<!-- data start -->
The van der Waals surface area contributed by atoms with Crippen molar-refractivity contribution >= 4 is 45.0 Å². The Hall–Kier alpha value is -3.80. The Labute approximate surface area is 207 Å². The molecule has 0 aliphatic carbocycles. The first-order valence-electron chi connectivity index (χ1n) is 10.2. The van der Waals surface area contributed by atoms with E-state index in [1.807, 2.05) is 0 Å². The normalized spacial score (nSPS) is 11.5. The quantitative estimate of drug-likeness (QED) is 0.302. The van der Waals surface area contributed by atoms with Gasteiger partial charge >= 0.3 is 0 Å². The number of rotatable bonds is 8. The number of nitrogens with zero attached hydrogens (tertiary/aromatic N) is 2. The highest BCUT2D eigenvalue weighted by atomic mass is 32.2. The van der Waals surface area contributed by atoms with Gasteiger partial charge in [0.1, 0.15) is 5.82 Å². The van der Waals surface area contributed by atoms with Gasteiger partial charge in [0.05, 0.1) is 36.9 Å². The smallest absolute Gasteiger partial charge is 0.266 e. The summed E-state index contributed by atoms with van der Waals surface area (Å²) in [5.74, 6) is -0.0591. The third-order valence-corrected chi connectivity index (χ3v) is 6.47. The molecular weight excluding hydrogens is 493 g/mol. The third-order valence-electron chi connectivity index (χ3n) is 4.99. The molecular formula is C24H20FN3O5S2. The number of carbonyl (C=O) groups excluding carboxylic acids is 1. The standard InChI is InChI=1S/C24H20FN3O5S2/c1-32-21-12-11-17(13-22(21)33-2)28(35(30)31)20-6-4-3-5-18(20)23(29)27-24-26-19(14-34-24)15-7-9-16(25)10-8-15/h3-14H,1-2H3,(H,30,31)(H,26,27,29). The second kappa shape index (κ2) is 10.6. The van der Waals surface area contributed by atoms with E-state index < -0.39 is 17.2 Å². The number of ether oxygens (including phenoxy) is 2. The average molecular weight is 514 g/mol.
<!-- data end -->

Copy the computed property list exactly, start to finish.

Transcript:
The van der Waals surface area contributed by atoms with Crippen molar-refractivity contribution >= 4 is 45.0 Å². The Hall–Kier alpha value is -3.80. The Labute approximate surface area is 207 Å². The molecule has 0 aliphatic carbocycles. The first-order valence-electron chi connectivity index (χ1n) is 10.2. The van der Waals surface area contributed by atoms with E-state index in [1.807, 2.05) is 0 Å². The normalized spacial score (nSPS) is 11.5. The quantitative estimate of drug-likeness (QED) is 0.302. The van der Waals surface area contributed by atoms with Gasteiger partial charge >= 0.3 is 0 Å². The number of rotatable bonds is 8. The number of nitrogens with zero attached hydrogens (tertiary/aromatic N) is 2. The highest BCUT2D eigenvalue weighted by atomic mass is 32.2. The van der Waals surface area contributed by atoms with Gasteiger partial charge in [0.1, 0.15) is 5.82 Å². The van der Waals surface area contributed by atoms with Gasteiger partial charge in [0.05, 0.1) is 36.9 Å². The smallest absolute Gasteiger partial charge is 0.266 e. The summed E-state index contributed by atoms with van der Waals surface area (Å²) in [5.74, 6) is -0.0591. The third-order valence-corrected chi connectivity index (χ3v) is 6.47. The molecular weight excluding hydrogens is 493 g/mol. The third-order valence-electron chi connectivity index (χ3n) is 4.99. The molecular formula is C24H20FN3O5S2. The number of carbonyl (C=O) groups excluding carboxylic acids is 1. The standard InChI is InChI=1S/C24H20FN3O5S2/c1-32-21-12-11-17(13-22(21)33-2)28(35(30)31)20-6-4-3-5-18(20)23(29)27-24-26-19(14-34-24)15-7-9-16(25)10-8-15/h3-14H,1-2H3,(H,30,31)(H,26,27,29). The second kappa shape index (κ2) is 10.6. The van der Waals surface area contributed by atoms with E-state index < -0.39 is 17.2 Å². The number of ether oxygens (including phenoxy) is 2. The average molecular weight is 514 g/mol.